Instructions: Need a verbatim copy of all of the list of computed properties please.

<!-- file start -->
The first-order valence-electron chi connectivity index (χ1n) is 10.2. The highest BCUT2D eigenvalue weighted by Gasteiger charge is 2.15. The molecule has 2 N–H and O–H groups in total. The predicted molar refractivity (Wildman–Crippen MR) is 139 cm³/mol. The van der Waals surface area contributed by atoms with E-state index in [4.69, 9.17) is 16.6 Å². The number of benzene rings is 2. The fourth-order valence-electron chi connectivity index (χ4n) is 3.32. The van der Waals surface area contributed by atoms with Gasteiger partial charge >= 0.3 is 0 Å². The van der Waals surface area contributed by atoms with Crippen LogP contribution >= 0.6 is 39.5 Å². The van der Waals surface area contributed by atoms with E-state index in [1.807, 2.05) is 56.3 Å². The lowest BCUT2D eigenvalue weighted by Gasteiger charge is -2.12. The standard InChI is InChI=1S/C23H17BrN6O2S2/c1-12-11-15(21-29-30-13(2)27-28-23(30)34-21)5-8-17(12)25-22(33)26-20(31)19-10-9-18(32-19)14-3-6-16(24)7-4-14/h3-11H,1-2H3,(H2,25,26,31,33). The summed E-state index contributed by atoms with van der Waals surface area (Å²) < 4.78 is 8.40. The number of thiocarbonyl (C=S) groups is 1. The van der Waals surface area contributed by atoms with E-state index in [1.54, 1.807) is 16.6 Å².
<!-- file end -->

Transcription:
The first-order valence-electron chi connectivity index (χ1n) is 10.2. The highest BCUT2D eigenvalue weighted by Gasteiger charge is 2.15. The molecule has 2 N–H and O–H groups in total. The predicted molar refractivity (Wildman–Crippen MR) is 139 cm³/mol. The van der Waals surface area contributed by atoms with E-state index in [4.69, 9.17) is 16.6 Å². The number of benzene rings is 2. The fourth-order valence-electron chi connectivity index (χ4n) is 3.32. The van der Waals surface area contributed by atoms with Gasteiger partial charge >= 0.3 is 0 Å². The van der Waals surface area contributed by atoms with Crippen LogP contribution >= 0.6 is 39.5 Å². The van der Waals surface area contributed by atoms with E-state index in [1.807, 2.05) is 56.3 Å². The lowest BCUT2D eigenvalue weighted by Gasteiger charge is -2.12. The standard InChI is InChI=1S/C23H17BrN6O2S2/c1-12-11-15(21-29-30-13(2)27-28-23(30)34-21)5-8-17(12)25-22(33)26-20(31)19-10-9-18(32-19)14-3-6-16(24)7-4-14/h3-11H,1-2H3,(H2,25,26,31,33). The summed E-state index contributed by atoms with van der Waals surface area (Å²) < 4.78 is 8.40. The number of thiocarbonyl (C=S) groups is 1. The van der Waals surface area contributed by atoms with E-state index in [1.54, 1.807) is 16.6 Å².